NASA's New Horizons Sends Back First Ever Color Image of Pluto and Charon

Wednesday, 15 April 2015 - 11:31AM
Space
Astronomy
Space Imagery
Wednesday, 15 April 2015 - 11:31AM
NASA's New Horizons Sends Back First Ever Color Image of Pluto and Charon
After a nine-year voyage, NASA's New Horizons probe has finally reached Pluto, and sent back the first color images of the dwarf planet, as well as its large moon, Charon. Although they're little more than gold blurs in the initial photographs, NASA promises that this is only the first step in truly elucidating our solar system's most mysterious (non)planet.

"This is pure exploration; we're going to turn points of light into a planet and a system of moons before your eyes," said New Horizons principal investigator Alan Stern in a statement.

Stern is referring to New Horizons's closest approach to Pluto on July 15, which will allow the probe to take photos of the dwarf planet in unprecedented detail. New Horizons's suite of seven instruments will also make various scientific observations during its visit to our former ninth planet, such as the surface composition, the temperature, the atmosphere, and the smaller orbiting satellites.

"Scientific literature is filled with papers on the characteristics of Pluto and its moons from ground based and Earth orbiting space observations, but we've never studied Pluto up close and personal," said NASA's John Grunsfeld. "In an unprecedented flyby this July, our knowledge of what the Pluto system is really like will expand exponentially and I have no doubt there will be exciting discoveries."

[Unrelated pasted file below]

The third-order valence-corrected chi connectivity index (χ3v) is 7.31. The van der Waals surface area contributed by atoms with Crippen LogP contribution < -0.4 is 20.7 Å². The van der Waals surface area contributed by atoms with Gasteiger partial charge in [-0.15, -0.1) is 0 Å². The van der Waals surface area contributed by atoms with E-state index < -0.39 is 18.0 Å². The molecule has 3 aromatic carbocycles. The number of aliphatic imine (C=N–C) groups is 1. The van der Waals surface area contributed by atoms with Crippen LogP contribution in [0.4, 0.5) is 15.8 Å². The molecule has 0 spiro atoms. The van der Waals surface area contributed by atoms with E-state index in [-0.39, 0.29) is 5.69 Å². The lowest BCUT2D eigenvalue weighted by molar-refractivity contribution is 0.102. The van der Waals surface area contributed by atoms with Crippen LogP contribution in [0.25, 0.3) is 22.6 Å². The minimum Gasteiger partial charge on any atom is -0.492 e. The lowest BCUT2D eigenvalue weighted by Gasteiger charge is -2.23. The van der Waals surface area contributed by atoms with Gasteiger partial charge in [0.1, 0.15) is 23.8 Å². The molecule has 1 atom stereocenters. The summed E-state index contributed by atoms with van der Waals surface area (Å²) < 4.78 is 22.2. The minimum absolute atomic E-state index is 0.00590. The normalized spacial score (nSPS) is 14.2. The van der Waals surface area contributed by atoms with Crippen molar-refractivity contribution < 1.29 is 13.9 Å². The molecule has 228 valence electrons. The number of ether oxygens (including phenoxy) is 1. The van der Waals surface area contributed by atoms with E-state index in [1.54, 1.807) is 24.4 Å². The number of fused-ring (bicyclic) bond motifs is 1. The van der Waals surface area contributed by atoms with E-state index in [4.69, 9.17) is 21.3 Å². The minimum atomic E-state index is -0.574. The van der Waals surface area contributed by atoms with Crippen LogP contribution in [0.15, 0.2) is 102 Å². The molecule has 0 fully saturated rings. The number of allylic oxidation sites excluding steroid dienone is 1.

Because the flyby is relatively brief, and will occur during a singular window of opportunity, New Horizons will cram 100 times as much data as it can possibly send back during the event. It will then send the data back in increments, so we'll still be receiving data from this mission 16 months after the flyby.

"New Horizons is flying to Pluto – the biggest, brightest and most complex of the dwarf planets in the Kuiper Belt," said Stern. "This 21st century encounter is going to be an exploration bonanza unparalleled in anticipation since the storied missions of Voyager in the 1980s."
Science
NASA
Space
Astronomy
Space Imagery

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